One of the benefits of maintaining your own blog independently is the freedom to write about issues that rise to the forefront--and are sparked by casual conversation. Today, "Max," a former student of mine wrote to me and raised an issue worth repeating: In a tough market, how do you gauge a safe move? And how do you pursue your career goals when you know what you want to do but the market isn't cooperating?
In Max's case, he spent a year working in a prestigious New York law firm--then decided he was ultimately more interested in working in corporate finance in a role frequented by bankruptcy attorneys. His observation: "I know I don't want to practice law, but if school will help me land this role than that's the path I am going to take--especially since everyone I know who has my "dream job" has worked as an attorney!"
I advised Max to apply the brakes before going to law school and seek out the advice of other people who work in his dream job before applying. After all, law school is an enormous commitment of time and money--and there may be more efficient routes he can take to achieve his career goals.
Over the years, I've found that a vast majority of people enjoy it when you show interest in them and their work. After all, many people love to talk about themselves.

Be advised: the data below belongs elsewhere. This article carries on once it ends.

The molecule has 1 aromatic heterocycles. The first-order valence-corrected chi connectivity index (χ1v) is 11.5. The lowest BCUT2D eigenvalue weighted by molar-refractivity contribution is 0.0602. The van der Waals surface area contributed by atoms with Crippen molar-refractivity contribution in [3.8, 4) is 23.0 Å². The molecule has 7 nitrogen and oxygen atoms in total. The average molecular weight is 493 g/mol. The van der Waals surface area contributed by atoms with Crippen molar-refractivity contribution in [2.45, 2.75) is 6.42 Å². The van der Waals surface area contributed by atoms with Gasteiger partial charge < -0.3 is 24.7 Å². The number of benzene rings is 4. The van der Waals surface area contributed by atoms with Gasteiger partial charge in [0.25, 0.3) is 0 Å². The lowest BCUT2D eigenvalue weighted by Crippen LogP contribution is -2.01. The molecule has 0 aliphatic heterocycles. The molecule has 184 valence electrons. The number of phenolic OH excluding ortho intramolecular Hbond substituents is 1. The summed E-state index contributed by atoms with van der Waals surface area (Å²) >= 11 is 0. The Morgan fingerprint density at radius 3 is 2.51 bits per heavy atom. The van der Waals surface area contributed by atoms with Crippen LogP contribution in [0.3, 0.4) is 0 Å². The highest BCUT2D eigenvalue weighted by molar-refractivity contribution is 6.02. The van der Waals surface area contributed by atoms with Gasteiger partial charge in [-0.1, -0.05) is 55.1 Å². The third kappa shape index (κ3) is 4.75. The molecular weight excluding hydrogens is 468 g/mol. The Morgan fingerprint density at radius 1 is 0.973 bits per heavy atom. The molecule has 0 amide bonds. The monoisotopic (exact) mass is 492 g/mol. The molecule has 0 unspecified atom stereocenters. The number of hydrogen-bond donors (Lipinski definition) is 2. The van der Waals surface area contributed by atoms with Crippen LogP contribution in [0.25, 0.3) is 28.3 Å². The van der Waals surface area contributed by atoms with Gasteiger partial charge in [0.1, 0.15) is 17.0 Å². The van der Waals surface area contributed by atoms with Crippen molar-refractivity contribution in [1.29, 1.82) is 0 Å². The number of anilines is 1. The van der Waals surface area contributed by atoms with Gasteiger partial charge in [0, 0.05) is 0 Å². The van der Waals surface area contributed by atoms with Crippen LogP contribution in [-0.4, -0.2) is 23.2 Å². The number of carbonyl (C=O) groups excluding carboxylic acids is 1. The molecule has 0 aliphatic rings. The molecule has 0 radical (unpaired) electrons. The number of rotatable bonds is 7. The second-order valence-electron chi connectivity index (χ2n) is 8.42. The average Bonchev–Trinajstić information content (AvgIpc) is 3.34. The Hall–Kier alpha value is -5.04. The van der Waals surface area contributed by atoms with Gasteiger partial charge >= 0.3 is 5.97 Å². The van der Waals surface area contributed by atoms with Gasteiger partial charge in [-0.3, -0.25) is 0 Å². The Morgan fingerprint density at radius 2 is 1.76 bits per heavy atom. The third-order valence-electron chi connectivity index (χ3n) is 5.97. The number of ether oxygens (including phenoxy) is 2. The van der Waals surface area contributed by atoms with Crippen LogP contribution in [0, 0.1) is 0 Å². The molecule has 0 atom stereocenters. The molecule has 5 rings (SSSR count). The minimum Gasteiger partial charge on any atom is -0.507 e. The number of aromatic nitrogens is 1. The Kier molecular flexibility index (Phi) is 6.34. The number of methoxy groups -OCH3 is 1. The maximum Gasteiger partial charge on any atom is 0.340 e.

That being said, asking for advice can be tricky and awkward, especially if you are asking people you perceive to be experts. For this reason, and because the following experts have provided insight on this issue with great eloquence and candor, here are three posts I highly recommend.
- Be Wary of Pedestals
From social media guru Chris Brogan (whom I don't know yet but hope to meet soon, and am now slightly less intimidated by--you'll understand why after reading the post)
- "How to Ask Questions and Not Be Perceived as a Dumb---"
Dan Erwin, a management consultant, shares a great strategy for developing relevant questions. Equally important: he provides information on "who to ask," how to "make the ask" and "how to follow-up."
- How to Write an E-mail that Generates a Useful Response
The Brazen Careerist Penelope Trunk shares tips on "how to ask by e-mail."
Do you have any additional tips on best practices for asking for advice and information? If yes, please share...